Public-private partnerships key for promoting trade: Senegal prez


Dubai / WAM

Whatever its size or power, no country today can exist autonomously, said President of Senegal Macky Sall speaking on the worries of a slow-down in trade on the back of protectionist
sentiments in the United States.
“It would be a mistake to fall back on our own economies because economies are interdependent. Capital, goods and people are constantly moving from one country to another, and there need to be rules to protect these investments,” President Sall added.
The comments were made at a plenary session entitled ‘The Value of Trade, Growing Economies, Improving Lives’ on Day One of the fifth World Government Summit (WGS 2017). Moderated by international journalist Richard Quest, the panellists included President Sall and Sultan Bin Sulayem, Group Chairman and CEO, DP World.
On the predicted decline of globalisation, Bin Sulayem said, “I believe that these anti-globalisation sentiments are a phase, and I do not think this will affect our business in the perceived manner.”
On the topic of fair trade, President Sall said, “The economies of the United States and Africa are not the same. Trade policies need to be adopted to the levels of development, and there should be an approved system of rules governing these policies.”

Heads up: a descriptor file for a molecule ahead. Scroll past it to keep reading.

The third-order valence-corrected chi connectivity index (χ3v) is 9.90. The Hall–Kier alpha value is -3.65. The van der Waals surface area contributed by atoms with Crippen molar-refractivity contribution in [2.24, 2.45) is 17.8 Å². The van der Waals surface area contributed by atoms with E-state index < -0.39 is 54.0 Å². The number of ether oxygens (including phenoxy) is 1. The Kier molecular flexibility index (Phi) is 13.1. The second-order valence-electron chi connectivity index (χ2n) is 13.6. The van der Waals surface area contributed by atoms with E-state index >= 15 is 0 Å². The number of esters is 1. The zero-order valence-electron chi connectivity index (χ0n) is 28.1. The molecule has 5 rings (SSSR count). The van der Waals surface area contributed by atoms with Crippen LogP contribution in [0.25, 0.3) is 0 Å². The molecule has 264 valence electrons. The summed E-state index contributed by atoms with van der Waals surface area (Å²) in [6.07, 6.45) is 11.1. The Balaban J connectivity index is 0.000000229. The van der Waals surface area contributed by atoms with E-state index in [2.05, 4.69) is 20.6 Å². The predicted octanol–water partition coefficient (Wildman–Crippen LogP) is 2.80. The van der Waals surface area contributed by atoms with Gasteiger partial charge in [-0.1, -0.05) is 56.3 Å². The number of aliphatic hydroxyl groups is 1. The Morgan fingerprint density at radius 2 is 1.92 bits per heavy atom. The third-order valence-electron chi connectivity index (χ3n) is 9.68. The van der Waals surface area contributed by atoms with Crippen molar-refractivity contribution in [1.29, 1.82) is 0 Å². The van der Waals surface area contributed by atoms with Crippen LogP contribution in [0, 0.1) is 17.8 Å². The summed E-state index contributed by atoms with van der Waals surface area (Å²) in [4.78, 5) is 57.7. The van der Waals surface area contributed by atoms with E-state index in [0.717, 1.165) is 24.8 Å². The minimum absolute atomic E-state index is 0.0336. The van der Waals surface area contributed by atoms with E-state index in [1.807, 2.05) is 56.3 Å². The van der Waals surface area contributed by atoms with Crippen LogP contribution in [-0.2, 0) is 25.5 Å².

The importance of Public-Private Partnerships (PPPs) was highlighted in the discussion by both Bin Sulayem and President Sall, as a means for investment into improved infrastructure of Africa.
Bin Sulayem said, “In our business, the biggest danger is the inefficiencies in supply chain. We need to have better infrastructure to connect the Port of Dakar into the many landlocked countries in Africa. This is where I see an opportunity for growth, and is something that the Public sector not the Private sectors can do on their own. We need to witness transparency and good governance from African countries to qualify for safe investment in infrastructure.”
President Sall added, “There are several African countries that are landlocked, and they need more interconnectivity with the ports and the markets. This foreign investment can be developed in Africa through Public-Private Partnerships.”
Speaking on the newly launched strategy agency that focusses on a plan for Emerging Senegal, President Sall said, “Our strategy is based on three different pillars that are centred around structurally transforming the economy through infrastructure, energy and agriculture in order to achieve inclusive growth, while focussing on the state and role of law. We have been able to achieve over 2.6% growth in 2015-16 and hope that we will be able to share this strategy with others as well.”
Bin Sulayem addressed the relative stagnation in world trade by stressing that over 75% of DP World’s business growth is in emerging markets. He said, “What we need to do is to remove inefficiencies. Today if I see 1% growth in the GDP of Senegal, for example, it translates to the number of containers being transported there multiplied by three!”
Both speakers predicted that the current slow-down in globalization was a temporary phenomenon and expressed interest in enhancing trade operations with each other, as well as other developed and emerging countries across the globe.

Leave a Reply

Send this to a friend